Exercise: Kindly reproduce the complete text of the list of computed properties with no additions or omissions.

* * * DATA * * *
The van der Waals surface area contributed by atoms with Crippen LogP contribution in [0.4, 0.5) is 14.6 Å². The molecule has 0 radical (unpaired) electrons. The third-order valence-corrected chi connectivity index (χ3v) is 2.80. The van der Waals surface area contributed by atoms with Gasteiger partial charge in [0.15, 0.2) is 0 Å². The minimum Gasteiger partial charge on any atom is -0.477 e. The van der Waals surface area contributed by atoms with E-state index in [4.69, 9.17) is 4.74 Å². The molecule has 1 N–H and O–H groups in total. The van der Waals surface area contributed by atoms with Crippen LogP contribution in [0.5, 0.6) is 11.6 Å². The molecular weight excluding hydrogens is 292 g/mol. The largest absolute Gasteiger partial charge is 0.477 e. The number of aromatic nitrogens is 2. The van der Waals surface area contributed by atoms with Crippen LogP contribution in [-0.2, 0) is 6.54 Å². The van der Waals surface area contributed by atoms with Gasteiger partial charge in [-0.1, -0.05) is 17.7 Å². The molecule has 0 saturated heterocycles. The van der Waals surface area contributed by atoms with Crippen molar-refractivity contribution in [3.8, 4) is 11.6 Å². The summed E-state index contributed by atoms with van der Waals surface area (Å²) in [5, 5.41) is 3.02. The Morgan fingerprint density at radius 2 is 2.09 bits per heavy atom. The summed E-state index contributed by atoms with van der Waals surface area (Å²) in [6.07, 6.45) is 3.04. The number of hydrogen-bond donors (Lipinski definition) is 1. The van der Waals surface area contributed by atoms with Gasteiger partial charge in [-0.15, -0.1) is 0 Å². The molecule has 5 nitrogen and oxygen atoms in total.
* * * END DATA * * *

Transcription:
The van der Waals surface area contributed by atoms with Crippen LogP contribution in [0.4, 0.5) is 14.6 Å². The molecule has 0 radical (unpaired) electrons. The third-order valence-corrected chi connectivity index (χ3v) is 2.80. The van der Waals surface area contributed by atoms with Gasteiger partial charge in [0.15, 0.2) is 0 Å². The minimum Gasteiger partial charge on any atom is -0.477 e. The van der Waals surface area contributed by atoms with E-state index in [4.69, 9.17) is 4.74 Å². The molecule has 1 N–H and O–H groups in total. The van der Waals surface area contributed by atoms with Crippen LogP contribution in [0.5, 0.6) is 11.6 Å². The molecular weight excluding hydrogens is 292 g/mol. The largest absolute Gasteiger partial charge is 0.477 e. The number of aromatic nitrogens is 2. The van der Waals surface area contributed by atoms with Crippen LogP contribution in [-0.2, 0) is 6.54 Å². The van der Waals surface area contributed by atoms with Gasteiger partial charge in [-0.1, -0.05) is 17.7 Å². The molecule has 0 saturated heterocycles. The van der Waals surface area contributed by atoms with Crippen molar-refractivity contribution in [3.8, 4) is 11.6 Å². The summed E-state index contributed by atoms with van der Waals surface area (Å²) in [5, 5.41) is 3.02. The Morgan fingerprint density at radius 2 is 2.09 bits per heavy atom. The summed E-state index contributed by atoms with van der Waals surface area (Å²) in [6.07, 6.45) is 3.04. The number of hydrogen-bond donors (Lipinski definition) is 1. The van der Waals surface area contributed by atoms with Gasteiger partial charge in [-0.15, -0.1) is 0 Å². The molecule has 5 nitrogen and oxygen atoms in total.